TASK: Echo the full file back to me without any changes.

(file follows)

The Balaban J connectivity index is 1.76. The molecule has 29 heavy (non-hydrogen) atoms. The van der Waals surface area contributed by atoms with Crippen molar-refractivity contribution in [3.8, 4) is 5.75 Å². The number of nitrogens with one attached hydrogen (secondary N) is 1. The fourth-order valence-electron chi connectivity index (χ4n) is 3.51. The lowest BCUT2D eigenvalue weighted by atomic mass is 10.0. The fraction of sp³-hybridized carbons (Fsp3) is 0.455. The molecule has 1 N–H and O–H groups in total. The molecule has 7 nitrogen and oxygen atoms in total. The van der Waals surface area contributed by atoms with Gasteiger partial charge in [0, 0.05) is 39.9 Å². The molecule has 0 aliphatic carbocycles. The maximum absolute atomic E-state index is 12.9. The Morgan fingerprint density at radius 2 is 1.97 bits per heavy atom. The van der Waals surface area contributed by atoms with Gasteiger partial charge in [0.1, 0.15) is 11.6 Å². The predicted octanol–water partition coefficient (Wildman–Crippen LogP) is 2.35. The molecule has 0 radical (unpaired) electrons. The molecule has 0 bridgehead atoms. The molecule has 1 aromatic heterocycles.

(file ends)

The Balaban J connectivity index is 1.76. The molecule has 29 heavy (non-hydrogen) atoms. The van der Waals surface area contributed by atoms with Crippen molar-refractivity contribution in [3.8, 4) is 5.75 Å². The number of nitrogens with one attached hydrogen (secondary N) is 1. The fourth-order valence-electron chi connectivity index (χ4n) is 3.51. The lowest BCUT2D eigenvalue weighted by atomic mass is 10.0. The fraction of sp³-hybridized carbons (Fsp3) is 0.455. The molecule has 1 N–H and O–H groups in total. The molecule has 7 nitrogen and oxygen atoms in total. The van der Waals surface area contributed by atoms with Gasteiger partial charge in [0, 0.05) is 39.9 Å². The molecule has 0 aliphatic carbocycles. The maximum absolute atomic E-state index is 12.9. The Morgan fingerprint density at radius 2 is 1.97 bits per heavy atom. The van der Waals surface area contributed by atoms with Gasteiger partial charge in [0.1, 0.15) is 11.6 Å². The predicted octanol–water partition coefficient (Wildman–Crippen LogP) is 2.35. The molecule has 0 radical (unpaired) electrons. The molecule has 0 bridgehead atoms. The molecule has 1 aromatic heterocycles.